Please use this identifier to cite or link to this item: http://hdl.handle.net/10397/24695
Title: Carbonyl sulfide, dimethyl sulfide and carbon disulfide in the Pearl River Delta of southern China : impact of anthropogenic and biogenic sources
Authors: Guo, H 
Simpson, IJ
Ding, AJ
Wang, T 
Saunders, SM
Wang, TJ
Cheng, HR
Barletta, B
Meinardi, S
Blake, DR
Rowland, FS
Keywords: CS2
DMS
Greater Pearl River Delta
OCS
Reduced sulfur compounds
Issue Date: 2010
Publisher: Pergamon Press
Source: Atmospheric environment, 2010, v. 44, no. 31, p. 3805-3813 How to cite?
Journal: Atmospheric environment 
Abstract: Reduced sulfur compounds (RSCs) such as carbonyl sulfide (OCS), dimethyl sulfide (DMS) and carbon disulfide (CS2) impact radiative forcing, ozone depletion, and acid rain. Although Asia is a large source of these compounds, until now a long-term study of their emission patterns has not been carried out. Here we analyze 16 months of RSC data measured at a polluted rural/coastal site in the greater Pearl River Delta (PRD) of southern China. A total of 188 canister air samples were collected from August 2001 to December 2002. The OCS and CS2 mixing ratios within these samples were higher in autumn/winter and lower in summer due to the influence of Asian monsoon circulations. Comparatively low DMS values observed in this coastal region suggest a relatively low biological productivity during summer months. The springtime OCS levels in the study region (574 ± 40 pptv) were 25% higher than those on other East Asia coasts such Japan, whereas the springtime CS2 and DMS mixing ratios in the PRD (47 ± 38 pptv and 22 ± 5 pptv, respectively) were 3-30 times lower than elevated values that have been measured elsewhere in East Asia (Japan and Korea) at this time of year. Poor correlations were found among the three RSCs in the whole group of 188 samples, suggesting their complex and variable sources in the region. By means of backward Lagrangian particle release simulations, air samples originating from the inner PRD, urban Hong Kong and South China Sea were identified. The mean mixing ratio of OCS in the inner PRD was significantly higher than that in Hong Kong urban air and South China Sea marine air (p < 0.001), whereas no statistical differences were found for DMS and CS2 among the three regions (p > 0.05). Using a linear regression method based on correlations with the urban tracer CO, the estimated OCS emission in inner PRD (49.6 ± 4.7 Gg yr-1) was much higher than that in Hong Kong (0.32 ± 0.05 Gg yr-1), whereas the estimated CS2 and DMS emissions in the study region accounted for a very few percentage of the total CS2 and DMS emission in China. These findings lay the foundation for better understanding sulfur chemistry in the greater PRD region of southern China.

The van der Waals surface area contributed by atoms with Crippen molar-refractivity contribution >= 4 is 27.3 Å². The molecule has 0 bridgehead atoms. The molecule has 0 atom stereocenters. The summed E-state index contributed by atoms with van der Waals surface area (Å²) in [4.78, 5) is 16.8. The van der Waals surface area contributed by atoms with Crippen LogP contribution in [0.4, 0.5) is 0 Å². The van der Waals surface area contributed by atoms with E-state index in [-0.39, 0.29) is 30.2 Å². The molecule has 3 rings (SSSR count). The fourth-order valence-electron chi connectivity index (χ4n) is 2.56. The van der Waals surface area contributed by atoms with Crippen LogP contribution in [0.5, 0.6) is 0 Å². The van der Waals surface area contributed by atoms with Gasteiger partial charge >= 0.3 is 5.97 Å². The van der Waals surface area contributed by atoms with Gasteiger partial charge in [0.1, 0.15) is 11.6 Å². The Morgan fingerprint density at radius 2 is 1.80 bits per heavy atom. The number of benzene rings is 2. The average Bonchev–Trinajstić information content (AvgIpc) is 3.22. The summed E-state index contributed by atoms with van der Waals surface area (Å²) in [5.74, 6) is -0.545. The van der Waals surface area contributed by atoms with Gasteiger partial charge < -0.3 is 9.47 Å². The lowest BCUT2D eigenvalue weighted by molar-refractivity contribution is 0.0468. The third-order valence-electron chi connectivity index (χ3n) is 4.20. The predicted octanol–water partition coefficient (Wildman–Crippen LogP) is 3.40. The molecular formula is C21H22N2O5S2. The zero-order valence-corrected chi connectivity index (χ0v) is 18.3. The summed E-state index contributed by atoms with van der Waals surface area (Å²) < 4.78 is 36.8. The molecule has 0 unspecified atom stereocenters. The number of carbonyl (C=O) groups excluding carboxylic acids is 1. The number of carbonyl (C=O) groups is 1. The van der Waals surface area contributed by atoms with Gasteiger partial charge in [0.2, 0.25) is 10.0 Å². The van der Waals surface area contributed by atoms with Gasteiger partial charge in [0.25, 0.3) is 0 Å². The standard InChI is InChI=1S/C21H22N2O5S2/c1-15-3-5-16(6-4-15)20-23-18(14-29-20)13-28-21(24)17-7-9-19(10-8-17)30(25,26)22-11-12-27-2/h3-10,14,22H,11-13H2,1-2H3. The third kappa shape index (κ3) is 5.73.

URI: http://hdl.handle.net/10397/24695
ISSN: 1352-2310
EISSN: 1873-2844
DOI: 10.1016/j.atmosenv.2010.06.040
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